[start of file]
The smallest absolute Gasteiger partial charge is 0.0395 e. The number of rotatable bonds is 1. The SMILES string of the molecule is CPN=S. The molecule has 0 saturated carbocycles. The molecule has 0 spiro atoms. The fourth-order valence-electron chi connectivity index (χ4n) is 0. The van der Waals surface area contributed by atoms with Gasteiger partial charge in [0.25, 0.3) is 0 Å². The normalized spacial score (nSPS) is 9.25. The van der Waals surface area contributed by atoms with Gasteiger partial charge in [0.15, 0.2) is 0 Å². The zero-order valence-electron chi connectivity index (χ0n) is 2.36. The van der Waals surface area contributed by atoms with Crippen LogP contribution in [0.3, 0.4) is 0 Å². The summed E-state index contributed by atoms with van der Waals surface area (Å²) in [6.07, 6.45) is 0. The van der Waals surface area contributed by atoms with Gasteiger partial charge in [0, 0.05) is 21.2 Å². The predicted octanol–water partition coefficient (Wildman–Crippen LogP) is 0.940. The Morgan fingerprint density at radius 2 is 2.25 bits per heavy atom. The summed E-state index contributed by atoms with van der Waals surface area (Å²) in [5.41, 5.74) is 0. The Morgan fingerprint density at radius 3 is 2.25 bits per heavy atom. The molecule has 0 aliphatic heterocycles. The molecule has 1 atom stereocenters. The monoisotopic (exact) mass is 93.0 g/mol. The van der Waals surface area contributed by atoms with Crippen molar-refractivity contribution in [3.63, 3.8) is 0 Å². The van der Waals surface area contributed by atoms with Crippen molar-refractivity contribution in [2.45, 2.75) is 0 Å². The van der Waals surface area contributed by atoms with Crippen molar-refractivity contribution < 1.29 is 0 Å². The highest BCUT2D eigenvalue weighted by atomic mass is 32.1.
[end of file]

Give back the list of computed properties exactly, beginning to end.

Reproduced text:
The smallest absolute Gasteiger partial charge is 0.0395 e. The number of rotatable bonds is 1. The SMILES string of the molecule is CPN=S. The molecule has 0 saturated carbocycles. The molecule has 0 spiro atoms. The fourth-order valence-electron chi connectivity index (χ4n) is 0. The van der Waals surface area contributed by atoms with Gasteiger partial charge in [0.25, 0.3) is 0 Å². The normalized spacial score (nSPS) is 9.25. The van der Waals surface area contributed by atoms with Gasteiger partial charge in [0.15, 0.2) is 0 Å². The zero-order valence-electron chi connectivity index (χ0n) is 2.36. The van der Waals surface area contributed by atoms with Crippen LogP contribution in [0.3, 0.4) is 0 Å². The summed E-state index contributed by atoms with van der Waals surface area (Å²) in [6.07, 6.45) is 0. The van der Waals surface area contributed by atoms with Gasteiger partial charge in [0, 0.05) is 21.2 Å². The predicted octanol–water partition coefficient (Wildman–Crippen LogP) is 0.940. The Morgan fingerprint density at radius 2 is 2.25 bits per heavy atom. The summed E-state index contributed by atoms with van der Waals surface area (Å²) in [5.41, 5.74) is 0. The Morgan fingerprint density at radius 3 is 2.25 bits per heavy atom. The molecule has 0 aliphatic heterocycles. The molecule has 1 atom stereocenters. The monoisotopic (exact) mass is 93.0 g/mol. The van der Waals surface area contributed by atoms with Crippen molar-refractivity contribution in [3.63, 3.8) is 0 Å². The van der Waals surface area contributed by atoms with Crippen molar-refractivity contribution in [2.45, 2.75) is 0 Å². The van der Waals surface area contributed by atoms with Crippen molar-refractivity contribution < 1.29 is 0 Å². The highest BCUT2D eigenvalue weighted by atomic mass is 32.1.